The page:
While a vast majority of RPG Makers user base may never even come close to being able to be console released...The same can be said about every other engine. The difference is, if someone wants to go that route, on Godot, Unity2D, and now even GMS, they have that option. RPG Maker doesn't offer it.

Yes, most people wouldn't need the support, but for someone like me where I have put a lot of time and effort into my game, and we see the PC market is a mess...I want the ability to push for PS4 and Switch support. At this point if I want that, I have to give up on RPG Maker entirely and change engines. I'm fine to pay more. No question. A $400 license to support console is nothing when you consider the return it could bring. By not offering that at all, it can push games to other engines, which is where I'm at right now. It also means that you risk losing great games that could be amazing PR (look at what undertale did for GMS) if people are forced to switch.
 
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I think the way to go would be to have something cheaper like MV be for hobbiests and keep that $80 price tag while having a much more expensive "pro" version for people like me who do make all there own art, audio, music. I dont think there would be any reason for a pro version to have rtp or premade assets of any nature for that matter (could always have an asset store option like most competitors) which would also bring down development costs a bit.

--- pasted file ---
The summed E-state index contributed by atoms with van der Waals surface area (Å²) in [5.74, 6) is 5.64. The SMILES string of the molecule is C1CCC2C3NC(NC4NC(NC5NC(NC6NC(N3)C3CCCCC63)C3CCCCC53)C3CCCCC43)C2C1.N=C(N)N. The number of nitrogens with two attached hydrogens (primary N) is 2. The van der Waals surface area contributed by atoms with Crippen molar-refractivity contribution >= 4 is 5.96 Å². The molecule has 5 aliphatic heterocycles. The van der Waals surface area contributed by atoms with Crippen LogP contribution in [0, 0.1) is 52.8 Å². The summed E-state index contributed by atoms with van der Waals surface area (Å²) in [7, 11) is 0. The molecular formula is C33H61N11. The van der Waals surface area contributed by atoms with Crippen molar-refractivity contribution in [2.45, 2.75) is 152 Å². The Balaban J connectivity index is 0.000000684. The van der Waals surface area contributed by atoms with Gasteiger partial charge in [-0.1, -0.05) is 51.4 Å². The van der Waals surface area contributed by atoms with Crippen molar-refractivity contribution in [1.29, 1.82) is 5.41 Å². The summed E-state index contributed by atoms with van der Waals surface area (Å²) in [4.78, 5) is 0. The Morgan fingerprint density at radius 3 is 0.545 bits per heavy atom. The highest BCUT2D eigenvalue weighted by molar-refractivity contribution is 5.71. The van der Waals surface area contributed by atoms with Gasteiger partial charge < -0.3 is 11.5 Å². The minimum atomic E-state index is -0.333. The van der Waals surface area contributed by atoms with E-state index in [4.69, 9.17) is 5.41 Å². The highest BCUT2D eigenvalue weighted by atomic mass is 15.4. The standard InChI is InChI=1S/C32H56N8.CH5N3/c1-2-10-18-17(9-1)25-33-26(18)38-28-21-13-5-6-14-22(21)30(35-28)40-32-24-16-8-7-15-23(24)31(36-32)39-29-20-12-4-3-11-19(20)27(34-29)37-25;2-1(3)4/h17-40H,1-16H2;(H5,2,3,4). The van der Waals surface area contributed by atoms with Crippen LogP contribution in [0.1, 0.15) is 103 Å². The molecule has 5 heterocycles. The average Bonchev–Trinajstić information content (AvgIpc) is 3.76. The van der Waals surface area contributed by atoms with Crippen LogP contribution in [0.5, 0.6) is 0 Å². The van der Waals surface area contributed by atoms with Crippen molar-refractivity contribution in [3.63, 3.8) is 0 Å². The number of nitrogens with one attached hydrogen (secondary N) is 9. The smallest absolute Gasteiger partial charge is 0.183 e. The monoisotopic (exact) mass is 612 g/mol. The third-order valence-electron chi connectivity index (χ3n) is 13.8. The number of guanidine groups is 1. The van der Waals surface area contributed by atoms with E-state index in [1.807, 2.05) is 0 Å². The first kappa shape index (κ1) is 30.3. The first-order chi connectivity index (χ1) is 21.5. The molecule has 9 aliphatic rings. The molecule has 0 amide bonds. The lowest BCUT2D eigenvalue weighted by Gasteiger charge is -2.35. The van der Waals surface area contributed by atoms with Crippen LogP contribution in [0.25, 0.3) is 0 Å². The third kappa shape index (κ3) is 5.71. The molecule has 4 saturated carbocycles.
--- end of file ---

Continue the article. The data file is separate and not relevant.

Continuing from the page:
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How about just porting your own game yourself or hiring someone to do it for you instead of patiently waiting for a company that does not want to do it so that MV can stay in the price range it is in. It would probably cost you just as much as buying it from Degica.
It's the best solution and if you don't want to do that then maybe it's best to choose another game engine for your needs.
I personally think everyone should patiently wait for Nintendo to allow html5 games on their system, there was a large petition going around the HTML 5 community to get Nintendo to do it I seen it on Twitter multiple times.
 

thephoenix112